If you're not family with stream processing, let me try and describe it with an analogy. Imagine you wanted to measure how much water was in a pool. Now by and large, the volume isn't gonna change that often, so you measure it and you have the results. You can go back and measure it again periodically to check for any changes if you wanted to. The periodic checks work well because the data is slowly changing. However what if you wanted to measure how much water flows through a specific river at any given point? For that you'd need to be measuring constantly, and that's what streaming data is. It's data that is constantly changing and regularly being analyzed.
So Stream Analytics allows you to send massive amounts of events through it and it's gonna analyze that data. There are a lot of use cases for this sort of service such as fraud detection, and that can be things such as fraud detection for credit cards or telecommunications fraud where maybe a cloned SIM card is being used or some other form of identity theft, as well as things such as health and fitness by processing data from fitness devices to identify potential health issues. And we could go on with examples like this all day.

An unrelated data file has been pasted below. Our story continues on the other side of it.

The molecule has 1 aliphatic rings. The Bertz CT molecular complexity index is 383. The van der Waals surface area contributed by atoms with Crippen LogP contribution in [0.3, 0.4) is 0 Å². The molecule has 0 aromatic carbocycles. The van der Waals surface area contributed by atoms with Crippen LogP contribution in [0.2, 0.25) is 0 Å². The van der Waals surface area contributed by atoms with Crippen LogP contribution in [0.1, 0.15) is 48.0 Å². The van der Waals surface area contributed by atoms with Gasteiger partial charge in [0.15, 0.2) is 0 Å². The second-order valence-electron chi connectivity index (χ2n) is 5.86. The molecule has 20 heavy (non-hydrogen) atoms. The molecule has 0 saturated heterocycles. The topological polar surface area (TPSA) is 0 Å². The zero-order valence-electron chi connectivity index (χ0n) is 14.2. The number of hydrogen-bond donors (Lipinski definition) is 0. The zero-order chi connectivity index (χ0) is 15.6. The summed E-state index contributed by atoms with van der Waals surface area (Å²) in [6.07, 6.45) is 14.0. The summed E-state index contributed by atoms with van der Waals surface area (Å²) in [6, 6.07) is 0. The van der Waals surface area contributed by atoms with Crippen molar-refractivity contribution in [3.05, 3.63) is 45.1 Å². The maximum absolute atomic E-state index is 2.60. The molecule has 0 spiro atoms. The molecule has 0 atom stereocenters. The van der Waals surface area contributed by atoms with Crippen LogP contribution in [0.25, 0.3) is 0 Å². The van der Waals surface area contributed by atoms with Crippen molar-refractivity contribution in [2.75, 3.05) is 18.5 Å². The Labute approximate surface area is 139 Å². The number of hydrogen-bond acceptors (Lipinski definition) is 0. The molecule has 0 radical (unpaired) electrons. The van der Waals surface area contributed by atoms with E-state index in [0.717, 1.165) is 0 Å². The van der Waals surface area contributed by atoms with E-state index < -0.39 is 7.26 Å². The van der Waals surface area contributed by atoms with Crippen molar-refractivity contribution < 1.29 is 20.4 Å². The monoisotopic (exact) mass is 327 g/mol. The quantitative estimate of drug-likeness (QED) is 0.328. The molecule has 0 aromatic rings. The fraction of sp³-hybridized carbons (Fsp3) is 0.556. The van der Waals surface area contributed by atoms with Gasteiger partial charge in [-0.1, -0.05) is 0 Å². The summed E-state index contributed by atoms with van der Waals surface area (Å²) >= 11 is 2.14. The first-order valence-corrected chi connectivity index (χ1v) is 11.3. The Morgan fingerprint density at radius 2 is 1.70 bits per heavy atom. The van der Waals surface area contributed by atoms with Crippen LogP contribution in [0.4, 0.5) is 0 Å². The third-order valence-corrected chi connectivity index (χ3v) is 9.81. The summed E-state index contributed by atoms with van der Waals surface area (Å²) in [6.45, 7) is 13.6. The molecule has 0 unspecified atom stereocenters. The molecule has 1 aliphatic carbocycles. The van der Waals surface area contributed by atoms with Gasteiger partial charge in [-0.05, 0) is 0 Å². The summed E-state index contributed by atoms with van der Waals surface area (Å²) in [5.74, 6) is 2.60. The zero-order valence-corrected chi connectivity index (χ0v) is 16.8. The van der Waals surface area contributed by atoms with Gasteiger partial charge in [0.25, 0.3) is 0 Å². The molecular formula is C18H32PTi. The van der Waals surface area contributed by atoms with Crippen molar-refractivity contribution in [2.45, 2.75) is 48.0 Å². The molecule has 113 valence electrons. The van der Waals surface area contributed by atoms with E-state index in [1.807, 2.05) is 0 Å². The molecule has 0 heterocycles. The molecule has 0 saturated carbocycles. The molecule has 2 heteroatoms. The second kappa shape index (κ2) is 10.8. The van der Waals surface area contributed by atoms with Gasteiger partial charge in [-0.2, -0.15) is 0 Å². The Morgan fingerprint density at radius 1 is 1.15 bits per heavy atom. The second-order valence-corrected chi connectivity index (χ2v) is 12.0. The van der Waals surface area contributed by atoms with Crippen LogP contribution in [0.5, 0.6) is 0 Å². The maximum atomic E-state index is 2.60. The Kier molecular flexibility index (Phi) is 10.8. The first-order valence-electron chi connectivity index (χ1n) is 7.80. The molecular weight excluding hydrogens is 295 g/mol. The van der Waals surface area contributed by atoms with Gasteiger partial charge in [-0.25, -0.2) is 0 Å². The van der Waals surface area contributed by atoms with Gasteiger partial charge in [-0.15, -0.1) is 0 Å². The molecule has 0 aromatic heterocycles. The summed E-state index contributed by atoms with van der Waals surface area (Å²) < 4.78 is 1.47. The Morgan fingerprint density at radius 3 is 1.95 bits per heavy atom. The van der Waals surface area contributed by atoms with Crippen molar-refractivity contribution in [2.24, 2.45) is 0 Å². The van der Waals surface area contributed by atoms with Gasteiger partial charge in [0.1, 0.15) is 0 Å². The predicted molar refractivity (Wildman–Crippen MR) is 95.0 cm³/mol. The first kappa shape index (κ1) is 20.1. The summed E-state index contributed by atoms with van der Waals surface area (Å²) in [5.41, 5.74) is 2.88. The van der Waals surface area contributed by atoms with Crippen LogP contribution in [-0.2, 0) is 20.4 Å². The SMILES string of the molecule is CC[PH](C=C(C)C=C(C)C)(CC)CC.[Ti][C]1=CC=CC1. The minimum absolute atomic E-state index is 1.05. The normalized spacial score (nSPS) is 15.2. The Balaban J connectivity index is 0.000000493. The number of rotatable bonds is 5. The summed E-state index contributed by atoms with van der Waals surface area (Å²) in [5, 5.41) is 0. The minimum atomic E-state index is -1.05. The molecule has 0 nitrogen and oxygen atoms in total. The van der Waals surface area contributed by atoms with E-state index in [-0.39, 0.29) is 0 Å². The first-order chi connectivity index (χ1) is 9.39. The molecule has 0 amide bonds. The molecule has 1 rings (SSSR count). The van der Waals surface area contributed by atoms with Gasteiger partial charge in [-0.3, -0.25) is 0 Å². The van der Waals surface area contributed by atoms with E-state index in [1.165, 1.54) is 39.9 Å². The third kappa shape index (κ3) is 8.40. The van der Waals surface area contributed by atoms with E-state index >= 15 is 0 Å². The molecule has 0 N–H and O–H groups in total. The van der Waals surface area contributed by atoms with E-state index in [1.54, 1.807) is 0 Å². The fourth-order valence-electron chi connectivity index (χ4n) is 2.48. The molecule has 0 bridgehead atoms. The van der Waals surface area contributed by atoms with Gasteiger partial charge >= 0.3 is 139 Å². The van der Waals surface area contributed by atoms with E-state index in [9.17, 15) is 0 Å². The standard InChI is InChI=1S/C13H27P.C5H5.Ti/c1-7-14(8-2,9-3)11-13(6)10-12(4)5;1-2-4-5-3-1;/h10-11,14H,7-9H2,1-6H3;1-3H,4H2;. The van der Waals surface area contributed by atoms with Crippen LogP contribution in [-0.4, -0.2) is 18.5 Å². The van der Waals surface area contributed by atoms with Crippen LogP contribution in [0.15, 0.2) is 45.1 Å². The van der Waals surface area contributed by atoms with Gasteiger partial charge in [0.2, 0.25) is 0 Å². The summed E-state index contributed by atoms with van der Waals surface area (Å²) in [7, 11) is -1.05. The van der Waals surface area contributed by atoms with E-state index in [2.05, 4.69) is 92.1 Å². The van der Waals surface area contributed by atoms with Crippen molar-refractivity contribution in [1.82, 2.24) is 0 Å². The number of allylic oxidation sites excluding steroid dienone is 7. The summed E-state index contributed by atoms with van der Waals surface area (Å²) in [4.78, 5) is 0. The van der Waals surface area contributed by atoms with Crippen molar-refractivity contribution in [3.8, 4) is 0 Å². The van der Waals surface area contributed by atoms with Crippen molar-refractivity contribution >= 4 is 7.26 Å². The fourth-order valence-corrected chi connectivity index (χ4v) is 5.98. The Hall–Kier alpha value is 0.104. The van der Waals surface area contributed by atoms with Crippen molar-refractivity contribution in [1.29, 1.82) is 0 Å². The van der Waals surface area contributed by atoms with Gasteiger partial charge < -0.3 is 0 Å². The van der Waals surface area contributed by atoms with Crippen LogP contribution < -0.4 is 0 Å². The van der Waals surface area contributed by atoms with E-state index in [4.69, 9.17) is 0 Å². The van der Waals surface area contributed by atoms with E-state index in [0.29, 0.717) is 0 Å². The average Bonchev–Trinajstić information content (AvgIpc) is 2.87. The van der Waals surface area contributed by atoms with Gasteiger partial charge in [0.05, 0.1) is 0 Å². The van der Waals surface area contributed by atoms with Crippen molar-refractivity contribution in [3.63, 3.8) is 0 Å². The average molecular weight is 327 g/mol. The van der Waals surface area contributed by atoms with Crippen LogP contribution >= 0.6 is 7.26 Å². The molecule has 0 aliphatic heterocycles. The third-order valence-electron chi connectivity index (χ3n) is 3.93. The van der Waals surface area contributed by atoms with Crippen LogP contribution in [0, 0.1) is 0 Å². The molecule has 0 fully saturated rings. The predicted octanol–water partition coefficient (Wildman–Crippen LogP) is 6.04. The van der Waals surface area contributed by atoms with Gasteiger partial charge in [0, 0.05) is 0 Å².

With a large volume of internet connected devices, there's a lot of data that we can use to improve the lives of users. It uses a SQL-like syntax which reduces the learning time for developers. It can handle millions of events per second. Events are processed in order with at-least-once delivery. It can persist data to DocumentDb, SQL, Service Bus, Azure Storage, and even PowerBI which we'll talk about in a moment. So Stream Analytics is going to allow you to switch from batch processing to real-time stream processing for some of the tasks that are well suited for it. Okay, the next service is in the IoT family is PowerBI which is a tool that it's gonna allow you to turn data into useful visuals. It integrates with most Data Sources and will allow you to have a centralized dashboard for the information you need.